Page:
Geor­gia State began the SI pro­gram in the mid-1990s to com­bat the high rate of D grades, fail­ures, and with­draw­als in re­quired in­tro­duct­ory courses. In some tar­geted courses, which stu­dents need to pass to gradu­ate, as many as half of stu­dents were fail­ing. For the 74 per­cent of stu­dents de­pend­ent on the state’s Hope schol­ar­ship, which is con­tin­gent on main­tain­ing a 3.0 GPA, fail­ing entry-level courses can mean los­ing the abil­ity to pay for col­lege.

It would have cost the uni­versity mil­lions of dol­lars to hire pro­fes­sion­al tu­tors to do this work, Ren­ick says, but re­cruit­ing and train­ing 300 stu­dent lead­ers like Ntore costs al­most noth­ing. SI lead­ers lead ses­sions for courses in which they’ve earned at least an A. Their wages are sup­por­ted by fed­er­al work study, GSU’s need-based work pro­gram, and found­a­tion funds.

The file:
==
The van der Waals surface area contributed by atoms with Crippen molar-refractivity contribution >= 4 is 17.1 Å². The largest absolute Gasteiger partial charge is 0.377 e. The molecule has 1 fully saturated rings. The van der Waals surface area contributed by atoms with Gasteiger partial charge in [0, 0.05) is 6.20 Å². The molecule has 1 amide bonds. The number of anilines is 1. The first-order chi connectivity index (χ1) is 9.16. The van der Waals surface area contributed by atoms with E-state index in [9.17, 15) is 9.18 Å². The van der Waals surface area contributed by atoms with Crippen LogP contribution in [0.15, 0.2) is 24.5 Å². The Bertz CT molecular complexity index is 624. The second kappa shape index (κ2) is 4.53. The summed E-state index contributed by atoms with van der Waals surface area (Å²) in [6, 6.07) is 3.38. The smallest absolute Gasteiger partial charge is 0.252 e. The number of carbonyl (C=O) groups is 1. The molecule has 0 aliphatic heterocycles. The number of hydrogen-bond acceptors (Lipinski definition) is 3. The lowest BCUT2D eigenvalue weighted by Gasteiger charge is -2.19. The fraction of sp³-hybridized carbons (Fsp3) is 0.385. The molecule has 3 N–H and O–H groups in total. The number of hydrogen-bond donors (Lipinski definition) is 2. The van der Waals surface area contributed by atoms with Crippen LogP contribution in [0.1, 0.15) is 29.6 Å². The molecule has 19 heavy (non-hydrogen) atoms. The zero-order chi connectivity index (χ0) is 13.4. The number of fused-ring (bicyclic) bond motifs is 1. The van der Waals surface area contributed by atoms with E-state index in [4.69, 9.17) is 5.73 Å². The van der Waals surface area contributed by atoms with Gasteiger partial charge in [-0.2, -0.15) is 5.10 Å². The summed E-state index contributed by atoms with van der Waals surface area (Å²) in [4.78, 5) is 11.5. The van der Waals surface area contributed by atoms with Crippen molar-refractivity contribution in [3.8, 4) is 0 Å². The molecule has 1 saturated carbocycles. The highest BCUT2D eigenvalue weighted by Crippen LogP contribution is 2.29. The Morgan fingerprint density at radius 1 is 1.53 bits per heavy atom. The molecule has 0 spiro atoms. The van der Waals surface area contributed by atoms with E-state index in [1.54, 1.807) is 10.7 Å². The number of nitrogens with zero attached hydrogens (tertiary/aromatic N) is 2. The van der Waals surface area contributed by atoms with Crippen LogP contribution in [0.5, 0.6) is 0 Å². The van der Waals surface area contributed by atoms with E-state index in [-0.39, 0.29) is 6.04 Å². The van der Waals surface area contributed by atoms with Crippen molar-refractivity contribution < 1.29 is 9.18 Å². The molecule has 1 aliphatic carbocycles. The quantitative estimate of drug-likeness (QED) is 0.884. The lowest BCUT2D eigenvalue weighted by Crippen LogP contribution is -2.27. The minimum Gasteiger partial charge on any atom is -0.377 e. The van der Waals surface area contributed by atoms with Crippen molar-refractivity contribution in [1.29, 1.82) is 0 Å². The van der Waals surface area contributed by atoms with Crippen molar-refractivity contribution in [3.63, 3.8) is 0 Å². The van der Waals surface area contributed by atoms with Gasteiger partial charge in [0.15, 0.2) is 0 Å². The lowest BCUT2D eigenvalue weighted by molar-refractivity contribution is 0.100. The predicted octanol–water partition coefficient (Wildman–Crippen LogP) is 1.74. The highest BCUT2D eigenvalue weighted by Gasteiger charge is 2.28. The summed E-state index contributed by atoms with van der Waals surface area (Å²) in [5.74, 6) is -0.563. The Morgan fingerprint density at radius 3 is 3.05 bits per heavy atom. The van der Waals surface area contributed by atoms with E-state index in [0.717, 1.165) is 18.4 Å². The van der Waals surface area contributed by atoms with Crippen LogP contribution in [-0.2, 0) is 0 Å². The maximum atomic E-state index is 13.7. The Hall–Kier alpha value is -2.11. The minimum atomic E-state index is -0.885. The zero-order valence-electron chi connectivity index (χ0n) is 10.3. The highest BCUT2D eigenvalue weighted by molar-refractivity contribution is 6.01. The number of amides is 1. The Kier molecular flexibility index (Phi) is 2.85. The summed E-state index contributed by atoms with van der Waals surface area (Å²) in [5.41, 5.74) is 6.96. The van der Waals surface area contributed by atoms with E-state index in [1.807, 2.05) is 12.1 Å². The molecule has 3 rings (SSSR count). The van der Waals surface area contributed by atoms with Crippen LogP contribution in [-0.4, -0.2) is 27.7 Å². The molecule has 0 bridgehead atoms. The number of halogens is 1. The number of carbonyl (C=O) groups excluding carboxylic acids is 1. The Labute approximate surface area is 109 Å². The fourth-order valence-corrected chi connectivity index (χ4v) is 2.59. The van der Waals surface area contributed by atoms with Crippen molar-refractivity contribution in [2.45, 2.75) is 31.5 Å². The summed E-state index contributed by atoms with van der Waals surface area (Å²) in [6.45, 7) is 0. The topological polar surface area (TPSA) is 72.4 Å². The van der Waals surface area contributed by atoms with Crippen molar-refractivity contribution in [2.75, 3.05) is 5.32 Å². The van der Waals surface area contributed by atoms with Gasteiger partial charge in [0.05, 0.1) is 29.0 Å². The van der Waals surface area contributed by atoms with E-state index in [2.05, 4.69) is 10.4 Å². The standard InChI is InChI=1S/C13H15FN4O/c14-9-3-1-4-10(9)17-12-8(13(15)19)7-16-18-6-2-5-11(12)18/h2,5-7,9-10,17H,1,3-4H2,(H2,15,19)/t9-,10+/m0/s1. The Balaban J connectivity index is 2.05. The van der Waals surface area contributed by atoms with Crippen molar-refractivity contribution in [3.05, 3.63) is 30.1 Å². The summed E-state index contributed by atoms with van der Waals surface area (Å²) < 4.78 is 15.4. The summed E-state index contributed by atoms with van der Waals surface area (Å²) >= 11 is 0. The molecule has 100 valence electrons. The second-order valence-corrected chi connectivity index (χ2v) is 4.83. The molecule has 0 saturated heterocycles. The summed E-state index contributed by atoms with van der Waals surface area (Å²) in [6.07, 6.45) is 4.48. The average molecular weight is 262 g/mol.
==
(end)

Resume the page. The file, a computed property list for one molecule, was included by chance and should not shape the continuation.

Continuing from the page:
New data-ana­lys­is tech­no­logy has giv­en Geor­gia State an­oth­er tool for identi­fy­ing points where stu­dents struggle. The uni­versity ana­lyzed some 2 mil­lion his­tor­ic grades and modeled how per­form­ance in one class might pre­dict per­form­ance later on. Data showed that, not sur­pris­ingly, stu­dents needed to do well in found­a­tion­al courses for their chosen ma­jor to avoid strug­gling in high­er-level classes. SI was sub­sequently ad­ded to classes like In­tro­duc­tion to Ac­count­ing.

The data shaped a Web-based track­ing sys­tem that alerts ad­visers every time a stu­dent makes a choice that could put him or her offtrack for gradu­ation — such as fail­ing to sign up for a re­quired class. At Geor­gia State, each ad­viser is re­spons­ible for 300-odd stu­dents, and the track­ing sys­tem makes it much easi­er for ad­visers to tar­get their out­reach. Pro­grams like SI also make ad­viser’s jobs easi­er by tak­ing away the stigma of ask­ing for help, says Bradly Blitz, as­sist­ant dir­ect­or in the uni­versity ad­vise­ment cen­ter.